US median home price reaches new $266K peak

By Steve Randall

Home prices are still climbing steadily south of the border with increases in the majority of local markets analyzed for a new report.

ATTOM Data Solutions reveals a record high median US home price including single-family and condos, of $266,000 in the second quarter of 2019, a 10.8% rise from the previous quarter and a 6.4% increase year-over-year.

"As warmer weather brings a rush of house hunters to the market, the latest spike in median home prices marked the largest quarterly increase since the second quarter of 2015 and the third biggest increase since the market started climbing out of the Great Recession in 2012," said Todd Teta, chief product officer at ATTOM Data Solutions.

Prices increased in 89% of markets analyzed – or 133 of 149 metros – led by Atlantic City, New Jersey (16.0%); Boise City, Idaho (14.0%); Chattanooga, Tennessee (13.9%); Mobile, Alabama (11.2%); and Madison, Wisconsin (10.8%).

"However, in looking at historical trends, the second quarter of every year has always shown a quarterly increase, going as far back as 2005. So, with mortgage rates dipping to new lows, it's no surprise that people were wanting to buy a home, even if prices were at their peak. We expect to see milder home prices in the coming quarters," added Teta.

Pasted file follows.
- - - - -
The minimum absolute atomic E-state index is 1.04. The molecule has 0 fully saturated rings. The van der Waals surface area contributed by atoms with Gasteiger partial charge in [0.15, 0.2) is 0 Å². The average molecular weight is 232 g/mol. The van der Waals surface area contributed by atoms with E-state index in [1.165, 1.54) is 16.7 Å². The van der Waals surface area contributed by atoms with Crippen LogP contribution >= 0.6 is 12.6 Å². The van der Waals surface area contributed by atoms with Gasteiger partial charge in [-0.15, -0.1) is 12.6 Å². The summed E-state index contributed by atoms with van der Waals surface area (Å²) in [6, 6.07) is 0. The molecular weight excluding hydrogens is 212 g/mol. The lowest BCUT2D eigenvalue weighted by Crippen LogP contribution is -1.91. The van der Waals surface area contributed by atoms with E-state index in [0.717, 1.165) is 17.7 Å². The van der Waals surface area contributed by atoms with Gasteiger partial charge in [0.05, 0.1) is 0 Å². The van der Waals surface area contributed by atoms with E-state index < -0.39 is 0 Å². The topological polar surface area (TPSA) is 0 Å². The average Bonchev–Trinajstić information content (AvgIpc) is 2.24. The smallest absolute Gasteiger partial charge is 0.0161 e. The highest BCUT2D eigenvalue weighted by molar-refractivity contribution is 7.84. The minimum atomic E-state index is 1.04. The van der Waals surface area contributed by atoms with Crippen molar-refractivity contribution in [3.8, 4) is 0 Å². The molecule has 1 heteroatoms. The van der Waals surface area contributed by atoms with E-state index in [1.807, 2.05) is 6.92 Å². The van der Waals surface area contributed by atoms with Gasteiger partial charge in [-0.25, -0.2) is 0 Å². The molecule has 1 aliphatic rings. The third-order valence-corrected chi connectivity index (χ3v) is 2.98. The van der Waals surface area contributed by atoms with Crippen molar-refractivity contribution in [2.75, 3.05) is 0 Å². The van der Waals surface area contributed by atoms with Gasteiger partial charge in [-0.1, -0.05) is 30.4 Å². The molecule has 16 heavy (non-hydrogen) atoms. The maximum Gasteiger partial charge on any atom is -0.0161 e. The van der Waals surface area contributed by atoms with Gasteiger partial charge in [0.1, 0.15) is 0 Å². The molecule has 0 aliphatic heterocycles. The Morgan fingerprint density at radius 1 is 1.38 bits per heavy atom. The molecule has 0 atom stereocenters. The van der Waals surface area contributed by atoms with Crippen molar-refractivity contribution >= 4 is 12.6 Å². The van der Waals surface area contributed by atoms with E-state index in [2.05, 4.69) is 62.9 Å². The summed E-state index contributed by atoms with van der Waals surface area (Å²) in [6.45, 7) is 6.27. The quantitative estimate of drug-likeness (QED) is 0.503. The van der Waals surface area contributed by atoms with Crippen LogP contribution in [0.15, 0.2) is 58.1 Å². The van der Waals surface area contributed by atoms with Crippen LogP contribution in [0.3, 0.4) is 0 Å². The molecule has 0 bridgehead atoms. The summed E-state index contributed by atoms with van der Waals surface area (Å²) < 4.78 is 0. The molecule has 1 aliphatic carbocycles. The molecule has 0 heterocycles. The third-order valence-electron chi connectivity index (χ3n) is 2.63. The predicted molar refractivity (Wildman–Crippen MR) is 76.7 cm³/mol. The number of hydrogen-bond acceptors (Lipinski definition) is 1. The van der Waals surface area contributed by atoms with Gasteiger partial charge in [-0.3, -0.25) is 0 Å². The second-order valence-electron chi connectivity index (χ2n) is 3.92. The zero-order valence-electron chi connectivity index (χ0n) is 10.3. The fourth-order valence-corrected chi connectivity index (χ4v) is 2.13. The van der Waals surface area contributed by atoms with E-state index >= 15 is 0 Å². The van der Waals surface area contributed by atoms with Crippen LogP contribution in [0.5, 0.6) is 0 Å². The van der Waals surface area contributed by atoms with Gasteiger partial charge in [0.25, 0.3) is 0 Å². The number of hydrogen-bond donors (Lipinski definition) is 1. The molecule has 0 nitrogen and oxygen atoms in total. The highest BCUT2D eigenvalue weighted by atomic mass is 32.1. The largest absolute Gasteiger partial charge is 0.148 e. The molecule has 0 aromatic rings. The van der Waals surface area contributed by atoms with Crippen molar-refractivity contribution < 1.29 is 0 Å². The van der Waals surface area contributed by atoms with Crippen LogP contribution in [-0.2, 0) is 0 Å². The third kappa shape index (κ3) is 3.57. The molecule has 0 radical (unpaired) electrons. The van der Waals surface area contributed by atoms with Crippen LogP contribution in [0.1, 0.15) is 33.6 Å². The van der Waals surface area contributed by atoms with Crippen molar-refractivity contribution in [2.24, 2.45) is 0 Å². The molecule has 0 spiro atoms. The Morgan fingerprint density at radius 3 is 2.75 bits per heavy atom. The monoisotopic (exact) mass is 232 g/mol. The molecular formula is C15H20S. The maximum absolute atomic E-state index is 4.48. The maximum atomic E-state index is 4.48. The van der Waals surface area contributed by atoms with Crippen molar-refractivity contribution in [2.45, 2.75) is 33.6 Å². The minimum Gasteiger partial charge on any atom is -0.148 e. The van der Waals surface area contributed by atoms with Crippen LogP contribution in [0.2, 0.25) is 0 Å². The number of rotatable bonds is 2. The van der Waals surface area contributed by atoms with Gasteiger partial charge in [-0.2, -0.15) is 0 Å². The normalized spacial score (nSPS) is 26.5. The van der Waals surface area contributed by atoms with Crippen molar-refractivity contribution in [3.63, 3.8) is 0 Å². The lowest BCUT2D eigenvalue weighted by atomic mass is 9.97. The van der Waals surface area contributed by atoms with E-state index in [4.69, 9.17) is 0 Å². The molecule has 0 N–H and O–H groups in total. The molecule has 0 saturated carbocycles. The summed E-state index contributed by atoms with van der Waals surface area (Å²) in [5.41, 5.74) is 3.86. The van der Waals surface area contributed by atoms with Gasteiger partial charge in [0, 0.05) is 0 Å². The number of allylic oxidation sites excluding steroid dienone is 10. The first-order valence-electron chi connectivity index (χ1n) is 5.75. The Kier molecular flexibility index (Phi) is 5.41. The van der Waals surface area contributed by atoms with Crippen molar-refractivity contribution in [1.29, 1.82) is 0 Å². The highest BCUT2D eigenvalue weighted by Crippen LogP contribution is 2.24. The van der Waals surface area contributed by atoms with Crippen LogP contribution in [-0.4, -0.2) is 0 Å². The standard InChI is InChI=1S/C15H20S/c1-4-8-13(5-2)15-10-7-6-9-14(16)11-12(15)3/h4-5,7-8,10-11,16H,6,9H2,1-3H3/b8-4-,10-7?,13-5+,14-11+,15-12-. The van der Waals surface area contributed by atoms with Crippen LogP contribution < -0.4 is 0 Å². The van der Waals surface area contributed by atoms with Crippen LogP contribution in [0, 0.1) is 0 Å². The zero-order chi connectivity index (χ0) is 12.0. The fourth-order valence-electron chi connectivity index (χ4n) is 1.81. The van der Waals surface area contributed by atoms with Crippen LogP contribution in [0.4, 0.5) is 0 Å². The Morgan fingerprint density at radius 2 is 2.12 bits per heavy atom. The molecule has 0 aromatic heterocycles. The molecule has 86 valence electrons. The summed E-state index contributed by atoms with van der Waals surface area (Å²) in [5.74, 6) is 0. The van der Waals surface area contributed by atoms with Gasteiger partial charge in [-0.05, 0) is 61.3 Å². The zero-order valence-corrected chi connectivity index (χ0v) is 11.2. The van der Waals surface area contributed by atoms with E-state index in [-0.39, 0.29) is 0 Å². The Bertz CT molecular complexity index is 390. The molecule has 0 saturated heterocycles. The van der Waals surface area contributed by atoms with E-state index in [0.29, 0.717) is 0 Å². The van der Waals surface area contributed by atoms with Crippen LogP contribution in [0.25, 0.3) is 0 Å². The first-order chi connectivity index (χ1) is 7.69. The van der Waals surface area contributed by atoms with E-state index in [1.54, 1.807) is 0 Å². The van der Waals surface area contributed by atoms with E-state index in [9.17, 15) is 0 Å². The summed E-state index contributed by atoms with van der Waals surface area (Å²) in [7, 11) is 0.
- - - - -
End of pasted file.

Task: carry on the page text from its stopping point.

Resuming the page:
Homeowners are staying put longer

Homeowners are staying in their homes longer, again a new record, with the report showing that those who sold in the second quarter had owned an average of 8.09 years, up 3% from last quarter and up 4% from Q2 2018.

Sellers also realized an average gain of $67,500, up from $57,706 in Q1 2019 and up from an average gain of $60,100 in Q2 2018. The gain meant a 33.9% return as a percentage of original purchase price.

Meanwhile, Total distressed sales accounted for 11.4% of all single family and condo sales in Q2 2019, down from 14.0%in the previous quarter and up less than 1% from the same time last year.

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